Crude Oil Prices Back Above $40 on Demand Hopes

© Reuters.

By Geoffrey Smith — Crude oil prices rose sharply on Tuesday as hopes for a U.S. fiscal stimulus package and a sustained recovery in demand combined with strike- and weather-related supply disruptions to push West Texas Intermediate prices back above $40 a barrel.

By 10:15 AM ET (1415 GMT), futures were up 3.7% at $40.66 a barrel, their highest in over a week.  The international benchmark blend was likewise up 3.4% at $42.70 a barrel..

The tone in the market so far this week has benefited from reports that Treasury Secretary Steven Mnuchin and House Speaker Nancy Pelosi are closing in on a deal on fresh stimulus for the economy. It’s also been helped by a stronger-than-expected business survey from the Institute for Supply Management, which has fostered hopes that U.S. demand can keep whittling away the stockpiles that accumulated in the first half of the year.

GasBuddy’s Patrick de Haan said via Twitter earlier that GasBuddy data showed U.S. gasoline demand Monday was up 3.6% on the week and at its highest level since Labor Day.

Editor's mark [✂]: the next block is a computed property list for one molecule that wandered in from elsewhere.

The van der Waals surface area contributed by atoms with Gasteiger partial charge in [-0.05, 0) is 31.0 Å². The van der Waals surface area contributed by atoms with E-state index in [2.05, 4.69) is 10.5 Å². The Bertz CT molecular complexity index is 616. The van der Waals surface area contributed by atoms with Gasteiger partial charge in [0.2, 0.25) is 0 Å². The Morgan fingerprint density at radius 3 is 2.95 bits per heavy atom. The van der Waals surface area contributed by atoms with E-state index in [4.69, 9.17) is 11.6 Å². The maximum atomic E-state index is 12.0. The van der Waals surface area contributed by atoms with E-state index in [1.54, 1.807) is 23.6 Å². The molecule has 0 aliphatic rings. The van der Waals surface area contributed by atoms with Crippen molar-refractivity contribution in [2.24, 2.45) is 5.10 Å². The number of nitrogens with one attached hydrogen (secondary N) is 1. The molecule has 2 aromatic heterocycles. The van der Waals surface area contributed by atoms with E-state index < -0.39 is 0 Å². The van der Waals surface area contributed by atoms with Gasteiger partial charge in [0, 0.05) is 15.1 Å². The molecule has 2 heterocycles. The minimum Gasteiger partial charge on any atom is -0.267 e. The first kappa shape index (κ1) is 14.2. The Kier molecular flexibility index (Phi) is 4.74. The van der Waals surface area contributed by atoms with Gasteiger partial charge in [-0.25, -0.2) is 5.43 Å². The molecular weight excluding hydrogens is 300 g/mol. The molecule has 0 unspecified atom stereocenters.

U.S. were up 3.2% at $1.2319 a gallon.

The American Petroleum Institute will publish its weekly assessment of U.S. crude inventories at 4:30 PM ET, the risks seemingly tilted toward another draw on stockpiles, which would add to last week’s unexpectedly strong draw of 831,000 barrels.

Government data, due on Wednesday, are expected to show a rise of 400,000 barrels in crude stocks but a 900,000 decline in gasoline stocks.  The U.S. government is also due to release its latest Short-Term Energy Outlook in the course of the day.

The supply-demand balance is also being shifted by Hurricane Delta and Tropical Storm Gamma, which have shut in production in the Gulf of Mexico.

Delta “will shut down a significant portion of Gulf of Mexico oil and gas production and create a threat to the U.S. “refinery row’ and flooding in soaked Louisiana,” Phil Flynn, an analyst with the PRICE Futures Group, wrote in a post for

BP (NYSE:), BHP and Hess (NYSE:) are all reported to have shut in at least part of their production in the Gulf.

Elsewhere, a strike involving Norwegian oil workers has now taken some 8% of the country’s oil and gas production temporarily offline.

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